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Authors: Jack Kerouac

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BOOK: The Sea is My Brother
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Ginger pondered for a moment.
“It's only five blocks downtown from your place,” supplied Polly, growing interested in the affairs of her world.
“But I have to get my permanent, Polly,” affirmed Ginger with a trace of desperation.
“You will still have time.”
“Sure!” chimed in Polly.
Ginger was trapped, and she knew it; she was trapped by the insistent logic of woman-kind, as surely as she had trapped others in her moments.
“Oh all right, I guess I can,” she concluded reluctantly. The other two girls leaned back, satisfied.
Wesley, who had been watching and listening, while the other two men were in reverie, now also leaned back in satisfaction. He gazed at Polly and wondered about her: she had been behaving unusually well all night, to his thinking, but now she had betrayed her colors. Polly was a woman! But when he squeezed her arm, and Polly touched her lips to his chin, quietly saying “Boo!” and tweaking his nose, he decided women had their virtues.
“Where and when do we go?” spoke George.
“To the place,” said Eve, picking up her handbag with long shiny fingers. “One of you two get a quart.”
“I'll get it,” mumbled Everhart. “By God, I'll get two quarts.”
“Let's go,” cried Polly.
In the cool night street, Polly hung from Wesley's arm and shuffled a dance step while Everhart crossed Broadway to a liquor store. The others chatted and laughed; all admitted their insobriety to one another, except Wesley, who shrugged uncertainly; they laughed.
On the way to Eve's and Ginger's, they were all very gay and marched down the side street linked six abreast while Everhart sang the Marseilleise. Near an alley, Day stopped the whole group and pledged their health with one of the quarts. They all followed suit, Wesley taking at one lift of the bottle what sure must have been a half pint of the whisky.
“You from Tennessee?” drawled Ginger while the others giggled in amazement.
“Hell no, woman!” answered Wesley with a sheepish grin.
They laughed raucously and proceeded on down the street. From then on, Wesley was aware of only three things: that he drank two more enormous draughts from the bottle; that he was in New York at night, because they were walking in a steep canyon between tall corniced buildings that leaned crazily, and the stars were very far
away from all this, nodding, aloof, cool up there overhead, and sternly sober; and finally, that he discovered he was holding an empty quart bottle as they climbed the stoop to the apartment, so he turned around and hurled it far up the empty street, and when the glass shattered and the girls screamed, he wanted to tell them that was what he thought of all the talk they had made tonight.
New Morning
When Wesley woke up, he wasn't surprised that he didn't know where he was. He sat on the edge of the bed and was annoyed because he could see all of his clothes except the socks. After having put on his shirt, trousers, and coat he squatted on the floor barefooted and peered under the bed. His socks were not there.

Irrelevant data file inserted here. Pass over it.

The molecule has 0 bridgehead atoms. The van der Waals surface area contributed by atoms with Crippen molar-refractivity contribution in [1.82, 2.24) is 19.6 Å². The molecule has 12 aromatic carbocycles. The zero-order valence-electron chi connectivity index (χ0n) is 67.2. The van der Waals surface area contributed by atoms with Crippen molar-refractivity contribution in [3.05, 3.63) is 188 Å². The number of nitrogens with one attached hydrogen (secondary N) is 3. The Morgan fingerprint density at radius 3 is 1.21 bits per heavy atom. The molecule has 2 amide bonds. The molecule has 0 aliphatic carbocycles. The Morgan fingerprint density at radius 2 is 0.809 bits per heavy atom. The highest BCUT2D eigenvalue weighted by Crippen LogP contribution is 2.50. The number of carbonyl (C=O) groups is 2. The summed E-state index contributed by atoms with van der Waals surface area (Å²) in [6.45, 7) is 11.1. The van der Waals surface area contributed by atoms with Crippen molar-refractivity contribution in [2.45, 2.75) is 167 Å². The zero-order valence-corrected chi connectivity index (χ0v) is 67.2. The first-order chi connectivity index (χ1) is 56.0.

He left the bedroom, glancing briefly at the sleeping Polly on his bed, and roamed through the apartment searching for his socks. He went into the bathroom, with its steamy smell of soap, and rummaged around in a welter of silk underthings, hanging rayon stockings, and castoff slips. They were not to be found; as a last resort, he peeked under the bathtub. Not there.
He rubbed his teeth with his forefinger, threw water on his face, sneezed two or three times, and shuffled off into the parlor carrying his moccasins.
Everhart was sitting by the window reading a Reader's Digest.
“Where the hell are my socks?” Wesley wanted to know.
“Oh hello Wes! How do you feel?” greeted Bill, adjusting his glasses to peer at Wesley.
Wesley sat down and put on his moccasins over his bare feet.
“Lousy,” he admitted.
“I feel likewise . . . how about a bromo? I made myself one in the pantry.”
They went into the pantry where a fragile blue-pink light streamed in from the morning street. Everhart prepared the sedative while Wesley inspected the contents of the refrigerator, picking himself out a cold orange.
“We're the only ones up,” chatted Everhart. “George sleeps late all the time. Eve left for work this morning . . . I can't say as I envy her after what she drank last night.”
“Eve your girl?” inquired Wesley.
Everhart handed him the bromo: “I was with her last night; George was with Ginger.”
Wesley drank down the sedative.
“Eve works at Heilbroner's, she gets off at noon. Ginger'll have to get up soon herself—she's a model. Boy! What a night . . .”
Everhart followed Wesley back into the parlor.
“Is Polly awake yet?” Bill asked.
Wesley shrugged: “Wasn't when I got up.”
“You certainly are the boy with the women,” laughed Everhart, turning on the radio. “She was all over you last night; rare thing for Polly.”
“Cute kid,” reflected Wesley. He walked over to the window and sat on the ledge; pushing open a side pane, he glanced down at the street. It was a cool, sunny morning. The brownstone buildings, reminders of an older New York, stood in deep brown against a sky of magic blue; a pink-winged breeze breathed in through the open window. A faint sea-tang filled the new morning.
The radio began to play a Bing Crosby ballad. Wesley swept his gaze down the street and saw the Hudson in the clear distance, a mirrored sheen specked with merchant ships.
Everhart was standing beside him: “What do you do, Wes?”
Wesley pointed toward the ships on the river.
Everhart gazed in the same direction: “You're a merchant seaman are you?”
Wesley nodded as he offered his friend a cigarette; they lit up in silence.
“How is it?” inquired Everhart.
Wesley turned his brown eyes on Bill: “I try to make it my home,” he said.
“Lonely sort of business, isn't it?”
“Yeah,” admitted Wesley, emitting a double tendril of smoke from his nose.
“I always thought about the sea and ships and that sort of thing,” said Everhart, his eyes fixed on the distant ships. “Get away from all this baloney.”
They heard women's laughter from the bedrooms, rich bursts of confidential mirth that precipitated a sheepish grin on Everhart's face: “The gals are up; now what in heavens are they laughing about?”
“Women always laugh that way,” smiled Wesley.
“Isn't it the truth?” agreed Everhart. “Gets my goat oftentimes; wonder if they're laughing at me . . .”
Wesley smiled at Everhart: “Why should they man?”